The e-retailer puts out a fulfillment call that could, by one estimate, increase its warehouse workforce by 10%.
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If a scan rate dips below 100% for any facility, DHL and the Postal Service will assist the retailer in determining if some parcels weren't scanned because of a bad bar code or other delivery problems, Loonam says.
DHL also enables shippers to pull aggregated data related to overall costs and shipping times for different delivery zones. "A retailer can run reports to see which areas perform well and others that need attention," Loonam says.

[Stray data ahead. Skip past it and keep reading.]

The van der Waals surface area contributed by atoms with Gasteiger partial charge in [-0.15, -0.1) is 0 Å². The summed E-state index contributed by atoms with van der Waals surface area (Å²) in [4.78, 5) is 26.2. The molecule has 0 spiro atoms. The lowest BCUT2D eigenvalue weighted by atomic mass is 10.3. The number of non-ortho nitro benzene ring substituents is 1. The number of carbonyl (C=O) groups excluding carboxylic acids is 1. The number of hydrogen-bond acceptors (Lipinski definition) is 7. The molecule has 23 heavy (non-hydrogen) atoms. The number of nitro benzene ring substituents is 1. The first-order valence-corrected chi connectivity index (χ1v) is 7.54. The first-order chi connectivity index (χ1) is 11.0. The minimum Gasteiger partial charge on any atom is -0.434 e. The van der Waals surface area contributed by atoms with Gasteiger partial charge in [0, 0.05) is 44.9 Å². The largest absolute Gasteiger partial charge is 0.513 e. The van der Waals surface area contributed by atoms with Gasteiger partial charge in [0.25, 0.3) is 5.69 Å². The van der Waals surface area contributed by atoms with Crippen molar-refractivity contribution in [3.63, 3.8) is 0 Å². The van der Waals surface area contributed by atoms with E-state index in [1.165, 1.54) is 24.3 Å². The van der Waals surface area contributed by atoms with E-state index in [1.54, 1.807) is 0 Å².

Carriers are also introducing new environmentally friendly programs that can complement efforts by retailers to promote a green image. FedEx, for instance, this spring expanded its fleet of alternative energy vehicles with its first all-electric parcel delivery trucks.
And DHL Global Mail has introduced a GoGreen Carbon Offset service through which retailers help pay for the cost of global clean energy initiatives. The amount each retailer pays, which is added to its monthly invoice, is based on DHL's estimate of the amount of carbon generated by each of its shipments. Participating retailers receive annual certificates from a third-party certification company confirming their contributions.
Going green, and promoting the effort as part of branding campaigns, is one more way that retailers can use delivery services to differentiate themselves in an increasingly competitive retail environment.